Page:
Unless you’re building, typically buyers won’t find their perfect home. Compromise is common and expected if you want to become a homeowner. But these three items are things where perhaps you shouldn’t budge from your ideal.
Buying near neighboring houses that will lower your home’s value
Each generation has a different priority when it comes to their finances.
Our nation’s different generations (centennials, millennials, xers, boomers, matures) place five categories in different order of importance. While some focus on building a nest egg, others concentrate on paying down debt, keeping a budget and controlling spending, saving money for emergencies or what-ifs, or saving for something specific.
Led by Southern California, state’s pending home sales trends in December.
Source: CALIFORNIA ASSOCIATION OF REALTORS®
Led by the Southern California region, California pending home sales registered gains on a month-to-month and year-to-year basis, portending a moderate increase in sales in the near term, the CALIFORNIA ASSOCIATION OF REALTORS® (C.A.R.) said today.
The modest sales growth is unlikely to be sustained, however, given the severe shortage of homes for sale and affordability concerns, as indicated in C.A.R.’s December Market Pulse Survey**, which saw fewer listing appointments and less open house traffic.
Based on signed contracts, statewide pending home sales increased in December on a seasonally adjusted basis, with the Pending Home Sales Index (PHSI)* rising 1.9 percent from 115.8 from December 2015 to 118.1 in December 2016 – even with new mortgage rules that pushed sales higher December a year ago.
On a monthly basis, California pending home sales were up 3.3 percent from the November index of 114.4.
Southern California saw the largest increase in pending sales last month, rising 7.8 percent on an annual basis and decreasing 16.1 percent on a monthly basis.
On the flip side, in the San Francisco Bay Area as a whole, tight housing supplies and low
affordability contributed to a fall in pending sales of 14.2 percent compared to December 2015 and 32.5 percent from November.
Overall pending sales in the Central Valley improved 0.9 percent from December 2015 and were down 18.4 percent from November.
The share of homes selling below asking price fell from 57 percent a year ago to 43 percent in December. Conversely, the share of properties selling above asking price increased to 23 percent from 18 percent in December 2015. The remaining 34 percent sold at asking price, up from 25 percent in December 2015.
For homes that sold above asking price, the premium paid over asking price rose to 11 percent, up from 8.4 percent in November and 9.2 percent a year ago.
The 43 percent of homes that sold below asking price sold for an average of 22 percent below asking price in December, double the November figure of 11 percent, and was up from 13 percent from a year ago.
As the Housing Recovery Strengthens, Affordability and Other
Challenges Remain: Harvard Study
The national housing market has now regained enough momentum to provide an engine of growth for the US economy, according to The State of the Nation’s Housing report released this week by Harvard’s Joint Center for Housing Studies. However, several obstacles continue to hamper the housing recovery—in particular, the lingering pressures on homeownership, the eroding affordability of rental housing, and the growing concentration of poverty.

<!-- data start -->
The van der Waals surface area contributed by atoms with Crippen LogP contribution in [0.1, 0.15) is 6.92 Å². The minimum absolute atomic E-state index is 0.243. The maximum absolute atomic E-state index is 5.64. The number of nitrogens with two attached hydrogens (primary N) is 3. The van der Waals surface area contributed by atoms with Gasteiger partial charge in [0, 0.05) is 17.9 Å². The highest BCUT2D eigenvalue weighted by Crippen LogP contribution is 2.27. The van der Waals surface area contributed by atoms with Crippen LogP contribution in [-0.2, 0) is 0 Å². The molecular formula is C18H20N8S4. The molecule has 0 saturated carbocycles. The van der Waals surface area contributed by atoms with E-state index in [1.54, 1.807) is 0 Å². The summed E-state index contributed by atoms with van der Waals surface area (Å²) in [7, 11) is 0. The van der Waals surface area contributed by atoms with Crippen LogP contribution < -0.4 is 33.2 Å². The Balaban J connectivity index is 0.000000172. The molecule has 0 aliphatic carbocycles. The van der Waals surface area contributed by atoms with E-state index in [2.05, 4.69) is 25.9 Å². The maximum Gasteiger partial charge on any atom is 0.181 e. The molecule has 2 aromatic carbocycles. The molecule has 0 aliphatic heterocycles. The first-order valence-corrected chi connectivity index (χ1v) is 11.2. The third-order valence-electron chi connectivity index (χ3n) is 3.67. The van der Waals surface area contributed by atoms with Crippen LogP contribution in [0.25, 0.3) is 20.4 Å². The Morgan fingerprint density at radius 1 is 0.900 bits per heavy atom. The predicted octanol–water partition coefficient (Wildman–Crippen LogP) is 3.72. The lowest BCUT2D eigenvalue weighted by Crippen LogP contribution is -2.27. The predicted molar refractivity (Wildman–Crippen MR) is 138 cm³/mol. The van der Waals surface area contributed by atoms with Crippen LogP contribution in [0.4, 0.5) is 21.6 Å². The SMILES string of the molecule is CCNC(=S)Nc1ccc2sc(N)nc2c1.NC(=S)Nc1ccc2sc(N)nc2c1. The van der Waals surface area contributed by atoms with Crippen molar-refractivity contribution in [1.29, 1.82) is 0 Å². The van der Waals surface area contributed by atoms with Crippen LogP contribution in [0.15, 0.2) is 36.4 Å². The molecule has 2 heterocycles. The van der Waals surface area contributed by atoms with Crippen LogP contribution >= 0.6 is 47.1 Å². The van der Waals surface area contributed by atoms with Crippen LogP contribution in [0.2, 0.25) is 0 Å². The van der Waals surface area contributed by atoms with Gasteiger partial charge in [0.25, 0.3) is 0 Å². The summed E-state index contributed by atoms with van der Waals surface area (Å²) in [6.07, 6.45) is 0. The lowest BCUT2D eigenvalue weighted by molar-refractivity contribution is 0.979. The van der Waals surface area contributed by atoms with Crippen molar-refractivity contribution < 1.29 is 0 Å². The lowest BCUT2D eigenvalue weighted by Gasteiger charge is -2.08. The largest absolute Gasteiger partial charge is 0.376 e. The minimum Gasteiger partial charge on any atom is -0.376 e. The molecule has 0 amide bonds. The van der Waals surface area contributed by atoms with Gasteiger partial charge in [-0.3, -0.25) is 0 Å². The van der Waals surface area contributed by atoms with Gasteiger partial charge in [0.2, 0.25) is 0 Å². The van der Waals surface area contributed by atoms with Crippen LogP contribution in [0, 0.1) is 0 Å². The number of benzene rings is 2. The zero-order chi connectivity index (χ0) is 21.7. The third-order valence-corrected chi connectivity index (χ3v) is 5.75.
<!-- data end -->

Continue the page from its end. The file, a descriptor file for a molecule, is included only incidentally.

Making sense of the story
On the renter side, the number of cost-burdened households rose by 3.6 million from 2008 to 2014, to 21.3 million. Even more troubling, the number with severe burdens (paying more than 50 percent of income for housing) jumped by 2.1 million to a record 11.4 million.
The national homeownership rate has been on an unprecedented 10-year downtrend, sliding to just 63.7 percent in 2015. Tight mortgage credit, the decade-long falloff in incomes that is only now ending, and a limited supply of homes for sale are all keeping households—especially first-time buyers—on the sidelines.
The report finds that income inequality increased over the past decade, with households earning under $25,000 accounting for nearly 45 percent of the net growth in US households in 2005–2015.
The report finds that rent burdens are increasingly common among moderate-income households, especially in the nation’s 10 highest-cost housing markets, where three-quarters of renters earning $30,000–45,000 and half of those earning $45,000–75,000 paid at least 30 percent of their incomes for housing in 2014.
Federal assistance reaches only a quarter of those who qualify, leaving nearly 14 million
households to find housing in the private market where low-cost units are increasingly scarce.
Low-income households with cost burdens face higher rates of housing instability, more often settle for poor-quality housing, and have to sacrifice other needs—including basic nutrition, health, and safety—to pay for their housing.
The report notes that a lack of a strong federal response to the affordability crisis has left state and local governments struggling to expand rental assistance and promote construction of affordable housing in areas with access to better educational and employment opportunities.